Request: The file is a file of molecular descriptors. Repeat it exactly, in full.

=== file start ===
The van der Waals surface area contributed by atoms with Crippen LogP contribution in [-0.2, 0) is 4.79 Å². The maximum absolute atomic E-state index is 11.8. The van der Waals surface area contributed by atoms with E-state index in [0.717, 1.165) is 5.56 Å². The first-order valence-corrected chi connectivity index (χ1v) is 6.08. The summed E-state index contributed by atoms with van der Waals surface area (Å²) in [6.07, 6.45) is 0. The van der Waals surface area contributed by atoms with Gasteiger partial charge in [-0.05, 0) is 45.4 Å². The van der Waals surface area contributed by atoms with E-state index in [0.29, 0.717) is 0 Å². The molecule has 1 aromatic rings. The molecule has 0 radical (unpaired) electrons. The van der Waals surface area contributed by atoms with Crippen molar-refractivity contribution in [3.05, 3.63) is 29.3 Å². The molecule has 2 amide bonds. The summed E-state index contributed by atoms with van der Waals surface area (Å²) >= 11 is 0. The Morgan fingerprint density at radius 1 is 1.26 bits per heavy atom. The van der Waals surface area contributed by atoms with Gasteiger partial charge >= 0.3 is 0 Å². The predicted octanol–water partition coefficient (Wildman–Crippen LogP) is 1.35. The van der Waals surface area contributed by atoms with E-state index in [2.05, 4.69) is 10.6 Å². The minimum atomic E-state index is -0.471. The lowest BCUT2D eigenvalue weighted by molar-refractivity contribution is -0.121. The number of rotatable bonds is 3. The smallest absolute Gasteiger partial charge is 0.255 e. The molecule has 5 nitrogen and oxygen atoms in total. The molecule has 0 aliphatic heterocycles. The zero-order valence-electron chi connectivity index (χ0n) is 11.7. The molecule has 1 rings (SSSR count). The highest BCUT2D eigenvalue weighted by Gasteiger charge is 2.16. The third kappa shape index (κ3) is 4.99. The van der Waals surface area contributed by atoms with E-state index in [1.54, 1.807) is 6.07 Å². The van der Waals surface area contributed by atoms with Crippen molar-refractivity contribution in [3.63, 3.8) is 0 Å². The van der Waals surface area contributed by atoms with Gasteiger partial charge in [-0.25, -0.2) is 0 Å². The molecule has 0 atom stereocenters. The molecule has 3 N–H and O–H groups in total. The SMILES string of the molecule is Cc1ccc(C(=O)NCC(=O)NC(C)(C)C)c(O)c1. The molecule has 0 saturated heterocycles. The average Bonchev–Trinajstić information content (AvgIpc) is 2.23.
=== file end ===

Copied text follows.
The van der Waals surface area contributed by atoms with Crippen LogP contribution in [-0.2, 0) is 4.79 Å². The maximum absolute atomic E-state index is 11.8. The van der Waals surface area contributed by atoms with E-state index in [0.717, 1.165) is 5.56 Å². The first-order valence-corrected chi connectivity index (χ1v) is 6.08. The summed E-state index contributed by atoms with van der Waals surface area (Å²) in [6.07, 6.45) is 0. The van der Waals surface area contributed by atoms with Gasteiger partial charge in [-0.05, 0) is 45.4 Å². The van der Waals surface area contributed by atoms with E-state index in [0.29, 0.717) is 0 Å². The molecule has 1 aromatic rings. The molecule has 0 radical (unpaired) electrons. The van der Waals surface area contributed by atoms with Crippen molar-refractivity contribution in [3.05, 3.63) is 29.3 Å². The molecule has 2 amide bonds. The summed E-state index contributed by atoms with van der Waals surface area (Å²) >= 11 is 0. The Morgan fingerprint density at radius 1 is 1.26 bits per heavy atom. The van der Waals surface area contributed by atoms with Gasteiger partial charge >= 0.3 is 0 Å². The predicted octanol–water partition coefficient (Wildman–Crippen LogP) is 1.35. The van der Waals surface area contributed by atoms with E-state index in [2.05, 4.69) is 10.6 Å². The minimum atomic E-state index is -0.471. The lowest BCUT2D eigenvalue weighted by molar-refractivity contribution is -0.121. The number of rotatable bonds is 3. The smallest absolute Gasteiger partial charge is 0.255 e. The molecule has 5 nitrogen and oxygen atoms in total. The molecule has 0 aliphatic heterocycles. The zero-order valence-electron chi connectivity index (χ0n) is 11.7. The molecule has 1 rings (SSSR count). The highest BCUT2D eigenvalue weighted by Gasteiger charge is 2.16. The third kappa shape index (κ3) is 4.99. The van der Waals surface area contributed by atoms with E-state index in [1.54, 1.807) is 6.07 Å². The van der Waals surface area contributed by atoms with Crippen molar-refractivity contribution in [3.63, 3.8) is 0 Å². The van der Waals surface area contributed by atoms with Gasteiger partial charge in [-0.25, -0.2) is 0 Å². The molecule has 0 atom stereocenters. The molecule has 3 N–H and O–H groups in total. The SMILES string of the molecule is Cc1ccc(C(=O)NCC(=O)NC(C)(C)C)c(O)c1. The molecule has 0 saturated heterocycles. The average Bonchev–Trinajstić information content (AvgIpc) is 2.23.